6 November:  "A People for God's Name": Believing and Belonging in Luke-Acts
13 November:  Faith in The End: Apocalypse and Revelation Today

Dr. Mark Labberton

Our guest speaker will be Dr. Eric D. Barreto, Associate Professor of New Testament at the Luther Seminary. Prior to joining Luther Seminary in July 2009, Dr. Barreto served in Atlanta as an adjunct professor at the Candler School of Theology and McAfee School of Theology. He also gained experience teaching in Sankor, Ghana, through Coast for Christ Ministries. In addition, he worked as a teaching assistant at Candler School of Theology and at Princeton Theological Seminary (PTS) in Princeton, N.J. Barreto was ordained into the Gospel Ministry by Peachtree Baptist Church in Atlanta, in July 2006. He holds a doctorate in New Testament from Emory University in Atlanta, and holds a master of divinity from PTS and a bachelor of arts in religion, magna cum laude, from Oklahoma Baptist University in Shawnee, Okla.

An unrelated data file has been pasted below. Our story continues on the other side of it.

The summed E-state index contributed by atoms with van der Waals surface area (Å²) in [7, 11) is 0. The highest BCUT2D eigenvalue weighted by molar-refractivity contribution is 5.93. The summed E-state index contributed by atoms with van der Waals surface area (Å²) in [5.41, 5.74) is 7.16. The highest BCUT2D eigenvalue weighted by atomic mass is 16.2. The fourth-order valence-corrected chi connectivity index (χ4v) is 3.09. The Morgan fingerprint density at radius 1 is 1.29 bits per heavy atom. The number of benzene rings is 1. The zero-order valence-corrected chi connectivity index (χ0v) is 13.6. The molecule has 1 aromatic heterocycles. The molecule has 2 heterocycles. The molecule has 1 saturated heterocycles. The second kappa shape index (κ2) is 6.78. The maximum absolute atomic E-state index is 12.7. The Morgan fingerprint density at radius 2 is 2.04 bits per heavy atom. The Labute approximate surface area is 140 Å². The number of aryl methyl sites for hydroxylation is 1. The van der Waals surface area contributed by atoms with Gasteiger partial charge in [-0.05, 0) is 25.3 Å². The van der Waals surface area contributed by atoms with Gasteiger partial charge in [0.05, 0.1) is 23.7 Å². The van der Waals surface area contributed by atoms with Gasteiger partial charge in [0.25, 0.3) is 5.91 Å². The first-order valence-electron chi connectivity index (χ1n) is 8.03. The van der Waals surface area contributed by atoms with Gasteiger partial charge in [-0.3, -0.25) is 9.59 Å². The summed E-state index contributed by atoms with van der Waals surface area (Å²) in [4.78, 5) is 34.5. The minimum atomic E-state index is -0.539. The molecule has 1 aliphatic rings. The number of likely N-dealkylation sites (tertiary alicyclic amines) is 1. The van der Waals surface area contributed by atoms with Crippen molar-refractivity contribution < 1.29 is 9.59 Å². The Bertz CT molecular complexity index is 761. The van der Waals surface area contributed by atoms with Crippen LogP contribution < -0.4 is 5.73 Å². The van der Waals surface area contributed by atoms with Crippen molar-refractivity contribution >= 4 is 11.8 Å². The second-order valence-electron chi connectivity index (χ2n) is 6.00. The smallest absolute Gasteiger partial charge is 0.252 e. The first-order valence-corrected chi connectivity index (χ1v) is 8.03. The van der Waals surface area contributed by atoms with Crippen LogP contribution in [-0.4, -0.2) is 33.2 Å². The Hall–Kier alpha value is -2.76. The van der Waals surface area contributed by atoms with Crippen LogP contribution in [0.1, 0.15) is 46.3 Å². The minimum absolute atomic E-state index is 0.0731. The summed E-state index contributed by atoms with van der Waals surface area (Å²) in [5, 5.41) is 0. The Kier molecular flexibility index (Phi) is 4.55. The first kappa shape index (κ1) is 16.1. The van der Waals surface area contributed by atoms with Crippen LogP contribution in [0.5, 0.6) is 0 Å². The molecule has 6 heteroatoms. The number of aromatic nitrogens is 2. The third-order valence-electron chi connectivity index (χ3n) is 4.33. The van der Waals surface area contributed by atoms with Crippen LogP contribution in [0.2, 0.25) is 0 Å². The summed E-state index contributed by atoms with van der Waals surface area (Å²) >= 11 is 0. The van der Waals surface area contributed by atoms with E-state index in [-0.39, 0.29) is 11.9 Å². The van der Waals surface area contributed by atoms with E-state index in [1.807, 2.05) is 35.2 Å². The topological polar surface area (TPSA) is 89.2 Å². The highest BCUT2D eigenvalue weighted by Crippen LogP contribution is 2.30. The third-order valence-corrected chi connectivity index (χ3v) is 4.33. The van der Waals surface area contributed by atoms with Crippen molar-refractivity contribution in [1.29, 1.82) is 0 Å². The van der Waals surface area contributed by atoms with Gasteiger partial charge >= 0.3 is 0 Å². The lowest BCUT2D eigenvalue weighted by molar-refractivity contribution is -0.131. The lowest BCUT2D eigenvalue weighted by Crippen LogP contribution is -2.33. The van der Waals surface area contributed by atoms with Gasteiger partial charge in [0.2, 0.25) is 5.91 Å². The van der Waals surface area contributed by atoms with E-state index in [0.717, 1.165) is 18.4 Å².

"A People for God's Name": Believing and Belonging in Luke-Acts

Survey after survey demonstrates that ethnic diversity is only increasing in recent days and yet many of our churches remain culturally homogeneous. What might a church that invites diversity look like? We will turn to the Gospel of Luke and the Acts of the Apostles to wonder together how God's gift of diversity might take root in our lives together. Too often, our tendency has been to imagine that our faith “solves” the "problems" of diversity by making us all one, the same. In contrast, the author of Luke-Acts views our differences as a gift to be treasured not a difficulty to be overcome.

Faith in The End: Apocalypse and Revelation Today

Revelation is a difficult book to read. With powerful and often disturbing images, John leads us into a world of comfort and hope in the midst of persecution but also fear and trepidation as the very foundations of the world are shaken. Making matters even more difficult are the various ways Christians have read this book. Is Revelation a precise sketch of the last days, a word of relief to early Christians no longer relevant to us, or something in between? For far too long, many Christians have avoided this last book of the Bible, but we shouldn't. In Revelation, we learn that God is ever faithful and that God's love knows no end.

Dinner served at 18h30; lecture at 19h30.

Thurber Thursdays is an adult community gathering and growth time that is open to all.

"A People for God's Name": Believing and Belonging in Luke-Acts

 

Faith in The End: Apocalypse and Revelation Today